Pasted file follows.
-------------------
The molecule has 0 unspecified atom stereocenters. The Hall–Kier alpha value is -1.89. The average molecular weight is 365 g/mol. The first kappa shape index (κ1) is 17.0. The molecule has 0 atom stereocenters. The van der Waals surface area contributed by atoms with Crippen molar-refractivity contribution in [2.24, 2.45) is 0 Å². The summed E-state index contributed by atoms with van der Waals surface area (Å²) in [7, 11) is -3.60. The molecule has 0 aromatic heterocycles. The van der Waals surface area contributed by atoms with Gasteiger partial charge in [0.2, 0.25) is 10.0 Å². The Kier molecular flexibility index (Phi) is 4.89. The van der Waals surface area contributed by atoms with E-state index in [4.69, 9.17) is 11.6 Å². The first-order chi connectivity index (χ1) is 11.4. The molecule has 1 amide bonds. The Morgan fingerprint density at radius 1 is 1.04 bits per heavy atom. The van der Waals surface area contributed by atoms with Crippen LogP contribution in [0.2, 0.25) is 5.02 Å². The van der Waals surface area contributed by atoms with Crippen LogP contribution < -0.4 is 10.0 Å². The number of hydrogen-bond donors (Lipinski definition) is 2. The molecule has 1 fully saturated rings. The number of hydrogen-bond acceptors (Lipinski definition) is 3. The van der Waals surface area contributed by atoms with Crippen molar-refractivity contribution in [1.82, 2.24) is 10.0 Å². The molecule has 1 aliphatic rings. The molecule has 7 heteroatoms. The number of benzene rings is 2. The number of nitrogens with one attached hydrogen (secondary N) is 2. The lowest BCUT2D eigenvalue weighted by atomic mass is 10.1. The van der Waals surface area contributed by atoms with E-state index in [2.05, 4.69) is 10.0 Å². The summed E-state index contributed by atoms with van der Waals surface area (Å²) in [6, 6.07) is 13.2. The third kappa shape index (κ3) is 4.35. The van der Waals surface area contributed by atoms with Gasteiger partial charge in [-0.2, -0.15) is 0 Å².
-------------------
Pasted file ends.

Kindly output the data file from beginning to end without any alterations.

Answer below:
The molecule has 0 unspecified atom stereocenters. The Hall–Kier alpha value is -1.89. The average molecular weight is 365 g/mol. The first kappa shape index (κ1) is 17.0. The molecule has 0 atom stereocenters. The van der Waals surface area contributed by atoms with Crippen molar-refractivity contribution in [2.24, 2.45) is 0 Å². The summed E-state index contributed by atoms with van der Waals surface area (Å²) in [7, 11) is -3.60. The molecule has 0 aromatic heterocycles. The van der Waals surface area contributed by atoms with Gasteiger partial charge in [0.2, 0.25) is 10.0 Å². The Kier molecular flexibility index (Phi) is 4.89. The van der Waals surface area contributed by atoms with E-state index in [4.69, 9.17) is 11.6 Å². The first-order chi connectivity index (χ1) is 11.4. The molecule has 1 amide bonds. The Morgan fingerprint density at radius 1 is 1.04 bits per heavy atom. The van der Waals surface area contributed by atoms with Crippen LogP contribution in [0.2, 0.25) is 5.02 Å². The van der Waals surface area contributed by atoms with Crippen LogP contribution < -0.4 is 10.0 Å². The number of hydrogen-bond donors (Lipinski definition) is 2. The molecule has 1 fully saturated rings. The number of hydrogen-bond acceptors (Lipinski definition) is 3. The van der Waals surface area contributed by atoms with Crippen molar-refractivity contribution in [1.82, 2.24) is 10.0 Å². The molecule has 1 aliphatic rings. The molecule has 7 heteroatoms. The number of benzene rings is 2. The number of nitrogens with one attached hydrogen (secondary N) is 2. The lowest BCUT2D eigenvalue weighted by atomic mass is 10.1. The van der Waals surface area contributed by atoms with E-state index in [2.05, 4.69) is 10.0 Å². The summed E-state index contributed by atoms with van der Waals surface area (Å²) in [6, 6.07) is 13.2. The third kappa shape index (κ3) is 4.35. The van der Waals surface area contributed by atoms with Gasteiger partial charge in [-0.2, -0.15) is 0 Å².